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Music Review: Dennis Taylor – Steppin’ Up

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It’s not at all uncommon for a veteran sideman to dream of a solo release that showcases his or her own musical vision. Saxophonist Dennis Taylor didn’t live to see the realization of his dream–he passed away at age 56 while on tour with Delbert McClinton, leaving friend and bandmate Kevin McKendree to finish mixing his debut as a leader.

And what a collection Steppin’ Up proves to be. Taylor is–or was–a player’s player, having worked with the likes of Gatemouth Brown, Buckwheat Zydeco, and Duke Robillard. Taking as his model the classic organ trio recordings from the likes of Jimmy McGriff and Hank Crawford, Taylor finds a perfect foil in organist McKendree. Enthralled by the tonal properties of the organ/saxophone combination, they enlisted three different drummers (Kenneth Blevins, Chester Thompson, and Lynn Williams) for the project. McClinton himself guests on a smoky reading of Buddy Johnson’s immortal “Since I Fell For You,” the only vocal turn on an otherwise all-instrumental outing.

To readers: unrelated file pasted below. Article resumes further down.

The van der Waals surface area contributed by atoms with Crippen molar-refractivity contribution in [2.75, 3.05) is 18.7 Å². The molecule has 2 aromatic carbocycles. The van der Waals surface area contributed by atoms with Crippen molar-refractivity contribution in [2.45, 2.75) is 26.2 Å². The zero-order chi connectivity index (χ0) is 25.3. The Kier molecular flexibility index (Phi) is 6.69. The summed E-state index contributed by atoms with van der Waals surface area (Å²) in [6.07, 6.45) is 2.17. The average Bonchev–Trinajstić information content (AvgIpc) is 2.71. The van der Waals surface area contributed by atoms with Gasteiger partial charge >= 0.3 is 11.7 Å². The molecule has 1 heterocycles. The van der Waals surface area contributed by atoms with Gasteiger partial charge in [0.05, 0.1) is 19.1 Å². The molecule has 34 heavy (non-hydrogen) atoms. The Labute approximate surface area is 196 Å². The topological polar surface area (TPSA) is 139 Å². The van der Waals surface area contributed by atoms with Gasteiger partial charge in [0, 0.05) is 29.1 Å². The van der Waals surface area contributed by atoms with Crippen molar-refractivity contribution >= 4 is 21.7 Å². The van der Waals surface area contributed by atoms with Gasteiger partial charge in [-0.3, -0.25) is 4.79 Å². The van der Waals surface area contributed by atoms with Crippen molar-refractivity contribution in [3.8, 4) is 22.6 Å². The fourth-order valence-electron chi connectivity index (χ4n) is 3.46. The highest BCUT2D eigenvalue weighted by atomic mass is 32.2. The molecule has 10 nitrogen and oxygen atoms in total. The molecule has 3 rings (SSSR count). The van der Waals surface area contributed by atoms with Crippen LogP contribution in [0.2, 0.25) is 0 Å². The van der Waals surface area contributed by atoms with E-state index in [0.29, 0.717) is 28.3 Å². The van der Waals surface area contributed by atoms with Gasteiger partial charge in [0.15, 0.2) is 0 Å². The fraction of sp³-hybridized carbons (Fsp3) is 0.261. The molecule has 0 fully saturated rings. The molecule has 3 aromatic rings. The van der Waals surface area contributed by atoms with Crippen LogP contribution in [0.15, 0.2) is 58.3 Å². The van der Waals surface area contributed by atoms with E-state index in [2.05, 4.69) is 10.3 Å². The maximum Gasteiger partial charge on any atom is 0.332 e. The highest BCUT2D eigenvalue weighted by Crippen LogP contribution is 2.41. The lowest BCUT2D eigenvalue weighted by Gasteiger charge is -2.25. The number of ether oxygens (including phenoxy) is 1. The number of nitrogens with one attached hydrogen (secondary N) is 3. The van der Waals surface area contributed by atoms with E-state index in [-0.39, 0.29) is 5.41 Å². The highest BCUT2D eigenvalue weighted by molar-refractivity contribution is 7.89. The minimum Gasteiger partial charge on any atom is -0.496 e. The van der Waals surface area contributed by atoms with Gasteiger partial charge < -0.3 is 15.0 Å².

In addition to impeccable taste, Taylor had eclectic interests, so his musical excursions range a bit further afield than typical jazz outings, with lots of New Orleans-inspired rhythms and gospel-soaked excursions through the blues. He covers personal heroes Ray Charles (“Hallelujah I Love Her So”) and Percy Mayfield (“River’s Invitation”), delivers an exuberant “Josephine” (credited to the powerhouse team of Fats Domino and Dave Bartholemew), and surprises with a tender rendition of the Lennon-McCartney chestnut, “And I Love Her.”

Taylor contributed a handful of his own compositions as well, from the sprightly “Lee’s Lick” that kicks things off with its second-line rhythms, to the hardcore blues of “Back At The Teddy Bear Lounge” that closes the disc in fine fashion. Instrumentation is obviously sparse, but McKendree is a masterful accompanist, coaxing a full cushion of smoky sound from the mighty B3 that gives Taylor lots of room to embellish melodies with understated work that’s invariably subtle and soulful throughout.

Steppin’ Up proves Taylor had lots to say musically, and he thoroughly deserved a solo spotlight. It’s a tragedy that he didn’t live to savor the results, but one can only assume he’d be justifiably proud–this is a wonderful recording!

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